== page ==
High on Lowbrow
Local artists in L.A. show
Out of the molecular muck of some imagined future rises the banner for a new art form, the Greygoo Project. Three independent-minded artists from Windsor are at the forefront of the city’s Low- brow movement.
Lowbrow, a form of art that grew out of 1970s southern California subculture, has found a foothold in the work of Windsor’s Steve Gibb, Gino Gesuale and Dave Finch.
Collectively, they call themselves the Greygoo Project, and this weekend they take their work to a major Lowbrow exhibit on Sunset Boulevard in Los Angeles.
There they will join a couple of dozen other Lowbrow artists at the second annual Gag Me with a Toon: Harder, Faster, Radder!! show at Los Angeles’ Melt Gallery, the selfstyled home of this artistic movement.
The Greygoo artists combine technical skill with a whimsical, rebellious spirit — they are serious about not being serious about art, Gibb said.
“But the whole Lowbrow approach is tongue-in-cheek. It kind of mocks higher art by showing people that skill can be used for something off-kilter or unusual.”
To be sure, the images these artists have created are anything but conventional. Commercial, maybe, but certainly not conventional. Finch has created a Strawberry Shortcake character who brandishes a sword and rides My Little Pony to glory.
Gibb’s cartoon hero, HeMan, is in drag and wears a necklace. Gesuale’s frustrated alien, Mr. Goo, splits open a Rubik’s Cube and makes it bleed.
But perhaps most frighteningly satirical of all is Gibb’s I Don’t Flippin’ Care Bear, a maniacal toy that rips the head off a Barbie doll.
Each of the works is the individual artist’s conception of this year’s California show theme — 1980s popular cartoon and toy culture.
Many don’t see it as art, Gibb said. Some are plainly insulted by it. Either way, it’s hard to ignore it. “If you can get away with putting a fluorescent light bulb in a gallery and call it art,” Gibb said, “what does that say about people with real artistic talent?”
Lowbrow art is defined on Wikipedia.org as an underground visual art movement that arose in Los Angeles in the late 1970s.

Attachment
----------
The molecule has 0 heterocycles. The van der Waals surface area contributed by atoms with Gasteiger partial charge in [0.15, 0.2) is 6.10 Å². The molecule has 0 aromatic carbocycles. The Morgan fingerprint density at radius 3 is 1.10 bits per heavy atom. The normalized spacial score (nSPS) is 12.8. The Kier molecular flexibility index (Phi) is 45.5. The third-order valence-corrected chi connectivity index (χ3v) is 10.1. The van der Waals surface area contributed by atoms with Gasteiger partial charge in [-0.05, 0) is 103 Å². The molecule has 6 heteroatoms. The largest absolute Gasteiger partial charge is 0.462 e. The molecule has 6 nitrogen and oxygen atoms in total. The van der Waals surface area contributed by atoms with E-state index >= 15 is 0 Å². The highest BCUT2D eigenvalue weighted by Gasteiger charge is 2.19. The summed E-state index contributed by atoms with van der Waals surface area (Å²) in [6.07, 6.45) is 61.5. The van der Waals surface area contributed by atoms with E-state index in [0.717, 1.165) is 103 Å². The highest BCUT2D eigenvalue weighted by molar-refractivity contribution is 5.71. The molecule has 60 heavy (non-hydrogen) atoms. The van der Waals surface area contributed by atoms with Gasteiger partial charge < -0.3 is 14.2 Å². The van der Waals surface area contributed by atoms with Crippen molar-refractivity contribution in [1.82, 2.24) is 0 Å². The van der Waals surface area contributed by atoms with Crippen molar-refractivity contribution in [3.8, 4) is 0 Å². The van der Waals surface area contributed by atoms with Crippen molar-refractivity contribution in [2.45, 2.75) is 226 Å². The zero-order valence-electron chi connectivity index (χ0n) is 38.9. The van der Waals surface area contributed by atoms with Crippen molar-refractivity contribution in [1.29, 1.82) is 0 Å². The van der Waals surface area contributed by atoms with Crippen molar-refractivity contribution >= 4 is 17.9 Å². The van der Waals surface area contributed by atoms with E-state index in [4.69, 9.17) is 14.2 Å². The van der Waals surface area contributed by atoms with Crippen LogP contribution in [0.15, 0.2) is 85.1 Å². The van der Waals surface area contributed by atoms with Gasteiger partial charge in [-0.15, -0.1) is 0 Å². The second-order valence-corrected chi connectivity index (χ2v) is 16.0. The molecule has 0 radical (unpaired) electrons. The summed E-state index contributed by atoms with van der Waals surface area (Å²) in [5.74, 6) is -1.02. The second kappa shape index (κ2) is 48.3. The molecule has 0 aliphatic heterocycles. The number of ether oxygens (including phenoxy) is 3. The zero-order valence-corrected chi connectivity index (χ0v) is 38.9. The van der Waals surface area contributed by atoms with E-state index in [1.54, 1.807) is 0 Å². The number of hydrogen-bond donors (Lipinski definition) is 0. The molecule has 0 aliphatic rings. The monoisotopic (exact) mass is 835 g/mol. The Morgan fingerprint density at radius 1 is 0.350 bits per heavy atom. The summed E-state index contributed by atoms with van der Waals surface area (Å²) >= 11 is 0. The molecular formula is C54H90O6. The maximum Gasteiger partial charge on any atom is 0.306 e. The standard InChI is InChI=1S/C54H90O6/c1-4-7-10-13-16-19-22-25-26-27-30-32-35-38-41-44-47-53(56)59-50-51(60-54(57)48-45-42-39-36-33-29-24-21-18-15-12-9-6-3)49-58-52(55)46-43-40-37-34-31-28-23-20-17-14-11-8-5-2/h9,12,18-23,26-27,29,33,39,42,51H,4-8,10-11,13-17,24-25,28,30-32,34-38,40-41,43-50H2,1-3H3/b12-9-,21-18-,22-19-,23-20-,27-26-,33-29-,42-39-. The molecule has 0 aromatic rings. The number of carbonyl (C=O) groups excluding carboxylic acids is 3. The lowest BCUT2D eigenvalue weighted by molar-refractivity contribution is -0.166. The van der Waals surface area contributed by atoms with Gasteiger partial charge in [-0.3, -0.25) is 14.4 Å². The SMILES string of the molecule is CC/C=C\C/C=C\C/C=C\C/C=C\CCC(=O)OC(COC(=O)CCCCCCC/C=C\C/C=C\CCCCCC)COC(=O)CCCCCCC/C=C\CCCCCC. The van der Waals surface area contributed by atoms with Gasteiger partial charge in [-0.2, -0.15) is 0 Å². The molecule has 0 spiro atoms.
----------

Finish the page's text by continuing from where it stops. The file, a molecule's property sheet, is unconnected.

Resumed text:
It origins are found in the comic art, music and hotrod culture of that period in both L.A. and San Francisco.
The biggest shot in the arm for Lowbrow came in the early 1990s with the publication of underground artist Robert Williams’magazine, Juxtapoz.
Said Gibb: “I suddenly realized there were other people out there doing the same kind of art I was into. I identified with it and it kept me doing what I’m doing.”
In some more refined circles, Finch said, the art is called pop surrealism. “That makes it a little more palatable to people.”
Finch is perhaps the group’s bestknown artist. Working out of a home studio in LaSalle, he has established an international reputation as one of the lead illustrators for Marvel Comics.
Gibb is an advertorial co-ordinator in The Windsor Star’s advertising department, while Gesuale is co-owner of Windsor’s Noi Restaurant on Erie Street East. The name Greygoo was Gibb’s idea. “It was my mad-scientist side coming out,” he explained. “It’s a theoretical, end-of-the-world scenario where nanotechnology has self-replicated to the point where nothing is left but this vast void of greyness, or grey goo.
“I thought it kind of represented our attempt to take over the art world.”
The group itself got its start innocently enough. Finch met Gesuale when the two were picking up their kids at school.
“We got to talking,” Gesuale said. “I said I ran Noi. He said he was an artist. It kind of went from there.”
While elements of Finch’s comic art find their way naturally into all the work, Finch said it shouldn’t be dismissed as immature or amateur.
“I love to paint, but I’d got away from it doing the illustrations. This is kind of liberating for me.”
Gesuale’s crazy-quilt, more abstract creations are an escape from the struggles of running a small business in a sagging economy.
“Absolutely, it’s a means of escape,” he said. “But I’ve always been an artist. I’ve always loved to express myself through art.”
Once they’re back from their southern California adventure, they hope to expand the Greygoo Project on the local scene through exhibits, connecting with other artists, and maybe even T-shirt designs.
“This kind of art looks great on Tshirts,” Finch said. “If it means putting it on shirts to market it, that’s great. Commericalism is a strong motivation for artists.”